The planet Jupiter has 67 confirmed moons. This gives it the largest retinue of moons with “reasonably secure” orbits of any planet in the Solar System. In fact, Jupiter and its moons are like a miniature solar system with the inner moons orbiting faster than the others. Eight of Jupiter’s moons are regular satellites, with prograde and nearly circular orbits that are not greatly inclined with respect to Jupiter’s equatorial plane. The remainder of Jupiter’s moons are irregular satellites, whose prograde and retrograde orbits are much farther from Jupiter and have high inclinations and eccentricities. These moons were probably captured by Jupiter from solar orbits. There are 17 recently discovered irregular satellites that have not yet been named.
The International Astronomical Union (IAU), in partnership with Zooniverse, is organizing a citizen science project to provide new names for exoplanets and their stars. This project, NameExoWorlds, will allow users to vote on names submitted by a variety of astronomy clubs and organizations. These new names will be used in addition to their current scientific names.
Available to view now is a list of exoplanets and their host stars.
For the first time ever, scientists have gathered direct evidence of a rare Wolf-Rayet star being linked to a specific type of stellar explosion known as a Type IIb supernova. Peter Nugent of the Lawrence Berkeley National Laboratory says they caught this star – a whopping 360 million light years away – just a few hours after it exploded.
Scientists have found evidence in favor of tectonic plates on Jupiter’s moon Europa. Images from the Galileo spacecraft have shown an expanding crust similar to mid-ocean ridges on Earth that are formed by seafloor spreading.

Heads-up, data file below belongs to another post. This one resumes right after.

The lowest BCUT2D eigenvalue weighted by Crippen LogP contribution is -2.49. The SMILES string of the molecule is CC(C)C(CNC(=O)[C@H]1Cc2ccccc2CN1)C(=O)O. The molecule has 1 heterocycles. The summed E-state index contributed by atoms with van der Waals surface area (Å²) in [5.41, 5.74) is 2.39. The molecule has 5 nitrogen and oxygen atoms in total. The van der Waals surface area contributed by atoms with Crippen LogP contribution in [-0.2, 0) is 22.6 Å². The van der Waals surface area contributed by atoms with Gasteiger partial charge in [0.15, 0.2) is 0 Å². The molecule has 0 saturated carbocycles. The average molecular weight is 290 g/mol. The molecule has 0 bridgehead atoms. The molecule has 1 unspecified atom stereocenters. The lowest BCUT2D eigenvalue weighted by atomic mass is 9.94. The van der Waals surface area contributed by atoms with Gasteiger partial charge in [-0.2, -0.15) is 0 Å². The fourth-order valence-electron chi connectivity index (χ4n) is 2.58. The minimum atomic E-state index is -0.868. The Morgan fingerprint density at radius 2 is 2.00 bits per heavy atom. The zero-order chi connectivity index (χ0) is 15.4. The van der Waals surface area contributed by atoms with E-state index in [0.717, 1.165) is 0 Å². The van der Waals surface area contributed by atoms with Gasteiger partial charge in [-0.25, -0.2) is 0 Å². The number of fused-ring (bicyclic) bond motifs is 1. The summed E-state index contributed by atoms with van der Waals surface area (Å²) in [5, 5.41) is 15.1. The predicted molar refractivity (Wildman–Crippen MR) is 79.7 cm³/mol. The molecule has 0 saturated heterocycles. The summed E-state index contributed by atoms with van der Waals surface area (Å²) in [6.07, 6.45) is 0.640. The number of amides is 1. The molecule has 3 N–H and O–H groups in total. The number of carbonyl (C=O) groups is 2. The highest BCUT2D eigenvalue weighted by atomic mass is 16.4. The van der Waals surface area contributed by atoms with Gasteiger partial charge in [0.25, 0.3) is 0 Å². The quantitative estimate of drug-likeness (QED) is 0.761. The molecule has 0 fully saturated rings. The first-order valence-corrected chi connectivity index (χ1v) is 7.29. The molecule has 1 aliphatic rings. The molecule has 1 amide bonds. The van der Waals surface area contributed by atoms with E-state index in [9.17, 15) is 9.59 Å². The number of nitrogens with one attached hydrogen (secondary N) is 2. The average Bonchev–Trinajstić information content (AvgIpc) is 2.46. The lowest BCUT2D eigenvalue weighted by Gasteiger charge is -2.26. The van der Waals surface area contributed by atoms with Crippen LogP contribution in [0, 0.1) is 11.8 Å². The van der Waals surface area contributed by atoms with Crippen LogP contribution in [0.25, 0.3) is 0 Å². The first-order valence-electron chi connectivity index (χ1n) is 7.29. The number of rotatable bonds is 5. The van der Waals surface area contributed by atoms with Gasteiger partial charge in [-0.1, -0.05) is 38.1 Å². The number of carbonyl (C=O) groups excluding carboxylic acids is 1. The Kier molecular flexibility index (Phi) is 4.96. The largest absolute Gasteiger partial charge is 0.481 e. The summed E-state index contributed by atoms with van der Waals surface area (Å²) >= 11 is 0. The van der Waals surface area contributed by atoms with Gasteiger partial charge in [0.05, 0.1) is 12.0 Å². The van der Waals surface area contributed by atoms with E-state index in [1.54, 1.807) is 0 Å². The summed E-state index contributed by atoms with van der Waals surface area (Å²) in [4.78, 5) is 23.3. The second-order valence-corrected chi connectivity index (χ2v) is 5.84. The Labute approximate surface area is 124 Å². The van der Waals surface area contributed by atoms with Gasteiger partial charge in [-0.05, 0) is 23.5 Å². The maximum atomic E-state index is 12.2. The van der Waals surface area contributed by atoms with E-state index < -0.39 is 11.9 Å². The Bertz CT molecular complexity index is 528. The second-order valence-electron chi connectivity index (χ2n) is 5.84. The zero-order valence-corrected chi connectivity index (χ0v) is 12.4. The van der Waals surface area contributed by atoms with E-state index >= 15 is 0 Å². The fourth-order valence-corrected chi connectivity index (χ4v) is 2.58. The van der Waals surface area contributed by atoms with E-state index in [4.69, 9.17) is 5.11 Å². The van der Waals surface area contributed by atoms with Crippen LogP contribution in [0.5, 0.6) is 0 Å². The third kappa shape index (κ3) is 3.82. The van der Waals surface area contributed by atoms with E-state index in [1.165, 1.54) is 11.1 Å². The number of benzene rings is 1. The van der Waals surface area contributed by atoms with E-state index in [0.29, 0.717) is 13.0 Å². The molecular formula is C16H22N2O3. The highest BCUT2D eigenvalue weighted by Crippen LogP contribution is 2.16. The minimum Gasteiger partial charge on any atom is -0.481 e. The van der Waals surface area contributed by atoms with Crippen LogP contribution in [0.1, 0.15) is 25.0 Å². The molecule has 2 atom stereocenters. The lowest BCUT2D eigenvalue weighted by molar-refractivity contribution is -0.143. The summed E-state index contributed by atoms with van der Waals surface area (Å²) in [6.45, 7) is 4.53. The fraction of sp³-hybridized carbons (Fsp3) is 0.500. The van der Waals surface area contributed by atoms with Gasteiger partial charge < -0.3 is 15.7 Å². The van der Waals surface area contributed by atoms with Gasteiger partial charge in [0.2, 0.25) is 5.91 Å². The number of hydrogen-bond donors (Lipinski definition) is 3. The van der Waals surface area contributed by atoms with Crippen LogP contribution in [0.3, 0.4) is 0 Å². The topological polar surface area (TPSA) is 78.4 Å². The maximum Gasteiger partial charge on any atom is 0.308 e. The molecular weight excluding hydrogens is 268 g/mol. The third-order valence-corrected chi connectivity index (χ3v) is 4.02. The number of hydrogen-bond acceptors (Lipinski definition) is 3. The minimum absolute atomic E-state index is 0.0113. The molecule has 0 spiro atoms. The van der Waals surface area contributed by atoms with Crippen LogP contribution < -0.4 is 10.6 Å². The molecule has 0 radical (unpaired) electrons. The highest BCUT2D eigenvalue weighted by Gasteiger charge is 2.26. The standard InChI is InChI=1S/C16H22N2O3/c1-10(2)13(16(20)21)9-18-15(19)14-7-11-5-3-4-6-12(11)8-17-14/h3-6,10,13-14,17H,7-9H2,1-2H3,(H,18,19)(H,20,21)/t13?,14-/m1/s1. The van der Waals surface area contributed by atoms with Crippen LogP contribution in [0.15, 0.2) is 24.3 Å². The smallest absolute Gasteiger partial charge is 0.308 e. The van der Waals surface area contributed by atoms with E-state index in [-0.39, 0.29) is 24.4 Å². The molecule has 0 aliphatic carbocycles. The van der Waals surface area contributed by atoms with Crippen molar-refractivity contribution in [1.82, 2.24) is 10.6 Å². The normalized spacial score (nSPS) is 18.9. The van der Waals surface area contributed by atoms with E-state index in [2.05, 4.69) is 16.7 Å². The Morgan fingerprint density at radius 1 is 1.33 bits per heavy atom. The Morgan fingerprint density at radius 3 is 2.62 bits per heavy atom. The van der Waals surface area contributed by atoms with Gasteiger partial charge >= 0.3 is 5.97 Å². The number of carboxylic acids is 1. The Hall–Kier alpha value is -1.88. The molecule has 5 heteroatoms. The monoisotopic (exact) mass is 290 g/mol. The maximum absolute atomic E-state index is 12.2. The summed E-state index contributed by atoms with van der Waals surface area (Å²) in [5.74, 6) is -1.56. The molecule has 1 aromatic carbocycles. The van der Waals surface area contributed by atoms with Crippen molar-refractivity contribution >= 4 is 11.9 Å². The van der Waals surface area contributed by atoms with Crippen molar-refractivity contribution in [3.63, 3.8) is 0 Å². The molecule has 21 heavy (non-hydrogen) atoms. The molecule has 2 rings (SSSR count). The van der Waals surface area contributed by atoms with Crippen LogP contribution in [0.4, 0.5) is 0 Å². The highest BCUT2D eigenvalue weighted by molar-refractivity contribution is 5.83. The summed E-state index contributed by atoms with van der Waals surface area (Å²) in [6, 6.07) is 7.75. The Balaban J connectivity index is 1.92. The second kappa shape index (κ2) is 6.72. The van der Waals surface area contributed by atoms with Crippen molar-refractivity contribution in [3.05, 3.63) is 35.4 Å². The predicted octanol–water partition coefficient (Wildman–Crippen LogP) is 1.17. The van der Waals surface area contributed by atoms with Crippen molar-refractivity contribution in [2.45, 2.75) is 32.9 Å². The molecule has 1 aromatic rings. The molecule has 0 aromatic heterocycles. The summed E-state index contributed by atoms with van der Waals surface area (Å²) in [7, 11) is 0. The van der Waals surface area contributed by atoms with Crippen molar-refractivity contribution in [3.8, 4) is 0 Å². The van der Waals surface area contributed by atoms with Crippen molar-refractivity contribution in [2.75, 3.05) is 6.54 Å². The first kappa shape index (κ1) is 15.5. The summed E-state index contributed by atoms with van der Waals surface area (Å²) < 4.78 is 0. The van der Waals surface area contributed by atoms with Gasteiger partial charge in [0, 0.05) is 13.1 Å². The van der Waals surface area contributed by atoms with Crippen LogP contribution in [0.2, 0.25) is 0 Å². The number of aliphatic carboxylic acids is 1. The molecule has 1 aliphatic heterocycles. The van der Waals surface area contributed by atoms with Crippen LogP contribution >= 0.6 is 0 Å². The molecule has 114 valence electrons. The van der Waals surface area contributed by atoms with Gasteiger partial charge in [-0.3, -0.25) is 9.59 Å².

By studying and reconstructing the surface of the moon, the scientists have found that a large amount of the surface in the northern latitudes were missing. They believe that the missing surface crust has moved underneath another section of the surface since there is a lack of mountains in the area, suggesting subduction. In addition, ice volcanoes have been found above the subduction zones.
This evidence of geological activity shows that Europa is more Earth-like than originally thought, and it is important when considering Europa as a potential habitable world.
Image: Illustration of a subduction zone on Europa. (Credit: Noah Kroese, I.NK)
Presented at the 2014 European Planetary Science Congress (EPSC) was this map of the many terrains of comet 67P/Churyumov-Gerasimenko. The surface has been broken up into different regions based on the appearance of the comet. This is just a preliminary analysis of comet 67P and a more detailed analysis will follow to study its composition. This map, along with other images, will help mission scientists to determine a landing site for the Philae lander.